Fifth Sunday of Lent

A woman in the very act of adultery heard the noise of intruders burst into her bed chamber.  She cringed in fear as the witnesses of her sin pounced upon her. She was caught and now she would be punished. Ignoring the man, they laid hands on the woman, pushing and pulling her along, tipping and falling, going unwillingly to the Temple where Jesus was teaching.

Christ promised, “Seek and you will find.” The adulteress sought pleasure, and found it; but she also found darkness and despair. Leo Tolstoy writes about his own sinfulness: “My straying had resulted not so much from wrong thinking as from bad living. I realized that the truth had been hidden from me not so much because my thoughts were in error as because my life itself had been squandered in the satisfaction of lust… I realized that in asking, ‘What is my life?’ and then answering, ‘Evil,’ I was entirely correct. [But I took] an answer that applied to myself and applied it to life in general; I had asked myself what my life was and received the reply: evil. And so it was. [But] that assertion applies to my life and not to life in general. I understood that people cling to darkness and shun the light because their deeds are evil.”1 We may fall by our own hand, but we cannot be saved by our own hands.

The woman caught in adultery was dragged before Christ. They made her stand there in naked shame, with tears streaming down her face, and the noise of the accusers filling her ears. Dust and dirt clung to the bare parts of her body where she had stumbled. The accusations of the witnesses shook her entire being with the alarming and devastating truth, not of her innocence but of her guilt. She had chosen evil, and evil demands justice, a punishment fitting the sin.2 

The crowd stared at the woman and Jesus, for both were sinners, she by adultery and he, they thought, by breaking the Sabbath and blasphemy. They would like to be rid of him even more than her, manhandling the woman to trap the Master. Living in darkness they pointed at the sins of others, ignoring their own. That was about to change. For the bright penetrating light of Christ will show that when one finger is pointed at others, three fingers point backward to oneself.

Jesus saw the pathetic woman standing there before him, cringing in her exposed sinfulness. He looked into her soul and saw the inner anguish and heard the cries wringing her heart and wrenching her body. Christ also looked at her accusers and saw their souls as well, the unacknowledged sinfulness of their own lives. Instead of being swept up in wonder at the amazing beauty and value of every living being, even the sinner, they were blinded by their own darkness until Jesus said, “Let the one who is without sin cast the first stone.” 2 A steady Light penetrated their darkness and exposed their guilty consciences. Jesus would have forgiven them all, but they fled back into darkness going their own way, beginning with the eldest and ending with the youngest. St. Augustine writes, “Only two were left, misery and mercy.” When Jesus bent down before everyone, what did he write on the ground the first time? Perhaps he wrote, “All have sinned.” And the second time? Perhaps, “I will forgive.”  For sure, this is the message of Jesus written in the Gospels.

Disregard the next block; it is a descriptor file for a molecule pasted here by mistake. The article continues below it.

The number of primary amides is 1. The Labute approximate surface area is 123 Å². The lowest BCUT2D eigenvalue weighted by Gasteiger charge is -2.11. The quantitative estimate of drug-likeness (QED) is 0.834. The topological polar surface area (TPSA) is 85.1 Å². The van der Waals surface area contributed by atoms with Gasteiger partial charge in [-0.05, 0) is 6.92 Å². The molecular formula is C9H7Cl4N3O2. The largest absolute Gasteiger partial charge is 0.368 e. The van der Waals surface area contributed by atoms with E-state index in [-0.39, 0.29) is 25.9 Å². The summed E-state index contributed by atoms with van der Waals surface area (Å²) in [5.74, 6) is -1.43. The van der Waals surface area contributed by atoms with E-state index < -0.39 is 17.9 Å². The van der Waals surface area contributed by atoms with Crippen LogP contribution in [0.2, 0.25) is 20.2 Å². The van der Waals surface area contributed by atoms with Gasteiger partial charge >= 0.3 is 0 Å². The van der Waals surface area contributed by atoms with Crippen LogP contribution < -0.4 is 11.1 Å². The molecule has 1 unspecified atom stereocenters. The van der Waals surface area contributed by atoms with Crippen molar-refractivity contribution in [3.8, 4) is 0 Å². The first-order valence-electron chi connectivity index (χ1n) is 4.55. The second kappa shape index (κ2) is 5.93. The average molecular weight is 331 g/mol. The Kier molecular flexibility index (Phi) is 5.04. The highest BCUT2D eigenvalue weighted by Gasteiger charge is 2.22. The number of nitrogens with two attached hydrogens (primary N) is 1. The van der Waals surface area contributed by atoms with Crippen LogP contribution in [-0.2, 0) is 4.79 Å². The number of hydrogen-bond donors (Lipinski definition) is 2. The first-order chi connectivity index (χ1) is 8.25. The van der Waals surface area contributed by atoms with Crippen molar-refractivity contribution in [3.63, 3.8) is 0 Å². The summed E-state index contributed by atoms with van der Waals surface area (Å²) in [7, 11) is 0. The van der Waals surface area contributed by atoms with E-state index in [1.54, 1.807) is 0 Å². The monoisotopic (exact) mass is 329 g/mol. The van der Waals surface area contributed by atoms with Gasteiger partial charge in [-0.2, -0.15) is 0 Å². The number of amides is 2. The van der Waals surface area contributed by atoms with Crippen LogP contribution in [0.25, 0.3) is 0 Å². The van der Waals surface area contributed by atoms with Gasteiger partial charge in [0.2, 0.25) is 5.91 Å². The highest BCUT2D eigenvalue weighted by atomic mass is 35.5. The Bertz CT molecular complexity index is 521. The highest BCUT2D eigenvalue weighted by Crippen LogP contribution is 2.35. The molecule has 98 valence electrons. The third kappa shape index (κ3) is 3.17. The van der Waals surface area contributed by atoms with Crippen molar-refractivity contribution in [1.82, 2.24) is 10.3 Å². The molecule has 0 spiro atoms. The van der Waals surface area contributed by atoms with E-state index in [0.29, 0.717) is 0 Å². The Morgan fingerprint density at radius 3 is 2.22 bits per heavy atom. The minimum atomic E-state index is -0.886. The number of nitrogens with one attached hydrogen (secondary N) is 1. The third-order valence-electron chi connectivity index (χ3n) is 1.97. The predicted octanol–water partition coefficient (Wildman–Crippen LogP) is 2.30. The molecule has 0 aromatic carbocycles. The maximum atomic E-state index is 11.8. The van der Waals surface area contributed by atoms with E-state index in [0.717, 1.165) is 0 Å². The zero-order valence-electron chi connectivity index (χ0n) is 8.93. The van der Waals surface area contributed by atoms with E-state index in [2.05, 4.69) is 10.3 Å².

All have fallen. We all need love and forgiveness.  It was offered to all, but only the woman remained to receive it. Jesus rose up and stood before her, as he did again for us at the Resurrection. Did he put his finger under her chin, gently raising her head until he could look into her eyes? Did he wipe away her tears as he asked, “Has no one condemened you?”  She said, “No one, Lord.” Did he take her hand in his own as he replied, “Neither do I condemn you. Go, and do not sin again”? Physical miracles are good, but the greatest of all miracles takes place within the heart.2 St. Bernard writes, “The cost of forgiving us was more difficult for God than creating the world. He made us by a single word. In remaking us he had to suffer crucifixion.”  

A great German Renaissance artist of the sixteenth century, Lucas Cranach the Younger, painted the scene of the woman caught in adultery. She is standing next to Jesus with his left hand entwined with her right hand, the hand of mercy joined to the hand of misery. We live in the land of beginning again, in the Church, where our mistakes, our sins, can be forgiven, where Christ stretches out his hands to us and make us his own.

  1. Leo Tolstoy, Confession, 1882,, chapter eleven.
  2. William Rose, Reflections on the Gospel of the Woman Caught in Adultery, 2006, unpublished notes. (Gratefully acknowledged).